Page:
by Mia Jamili
NEW YORK – Last Friday, July 12, marked the first ever Malala Day at the United Nations Headquarters and I along with three of my fellow GCE-US advocates had the privilege of serving as youth delegates at the event. The experience was nothing short of inspirational. But as representatives of the Global Campaign for Education-US and, primarily, as contributing members of the strengthening youth movement all over the world, inspiration is only a part of what we need to drive ourselves forward. Inspiration needs to be transformed into action, and action requires that we settle for nothing less than immediate, successful results.
What was particularly enlightening about the experience was the active inclusion and necessary engagement of youth from the very start. The ongoing progress toward achieving the Millennium Development Goals on education really cannot reach its full potential unless it is also placed in the hands of those who will be affected by it most – the future generation, my generation. The youth have much to reflect on, to celebrate, and to hope for after Malala Day. But if there was anything we all discovered throughout this historic UN Youth Takeover, it was that although we still had a long way to go, together we do have the power to bring us closer to the change we seek. Thank you to United Nations Secretary-General Ban Ki-moon’s Global Education First Initiative team, the Youth Advocacy Group, and the participating global development organizations for helping make this experience possible.
We now have to make sure youth are consistently being empowered, holding leadership roles, and sitting in seats at the decision-making table on all levels of this initiative. I met and spoke with youth who recognized how far they have been able to come because of their privilege and how they have learned to lift others as well, youth who are living proof that one can break from the cycle of poverty after benefitting from a decision they or their family member made to value education above all, youth who choose to spend their free time working tirelessly with their governments and community groups on major issues, and youth who continue to be marginalized yet still desire to give back and stay resilient. The youth have a lot of powerful stories, ideas, and abilities to share; we have just been waiting for more opportunities to do so. Cheers as well to some youth who even already created such opportunities themselves.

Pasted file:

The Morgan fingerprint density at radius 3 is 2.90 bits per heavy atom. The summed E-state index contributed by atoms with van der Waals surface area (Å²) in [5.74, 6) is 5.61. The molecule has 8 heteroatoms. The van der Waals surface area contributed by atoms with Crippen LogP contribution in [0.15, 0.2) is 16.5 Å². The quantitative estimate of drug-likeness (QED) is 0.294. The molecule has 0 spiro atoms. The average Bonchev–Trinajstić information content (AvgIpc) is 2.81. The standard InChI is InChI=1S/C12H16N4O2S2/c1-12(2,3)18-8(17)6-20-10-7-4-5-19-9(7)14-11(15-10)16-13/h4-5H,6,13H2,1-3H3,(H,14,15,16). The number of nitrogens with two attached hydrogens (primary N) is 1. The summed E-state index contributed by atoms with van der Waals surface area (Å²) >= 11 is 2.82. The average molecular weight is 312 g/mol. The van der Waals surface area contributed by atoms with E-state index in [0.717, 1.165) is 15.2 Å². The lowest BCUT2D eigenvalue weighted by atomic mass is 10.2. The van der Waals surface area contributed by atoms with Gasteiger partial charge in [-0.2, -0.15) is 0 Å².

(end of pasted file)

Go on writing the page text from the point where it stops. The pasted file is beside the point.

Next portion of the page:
Each one of us carries the responsibility of exhibiting the same tenacity as Malala in this movement. Education is a critical force in building a better future for all, and it is a right that unfortunately remains to be denied to millions everywhere. It is time for youth to act, speak up, and be heard, for they will be the ones to inherit our world. It is time that all world leaders step up in mandating equal access to and providing quality education for all. It is time, furthermore, that we as global citizens keep them and ourselves accountable to prioritizing education first.
P.S. In honor of Nelson Mandela International Day, let’s remember his wise words: “Education is the most powerful weapon which you can use to change the world.”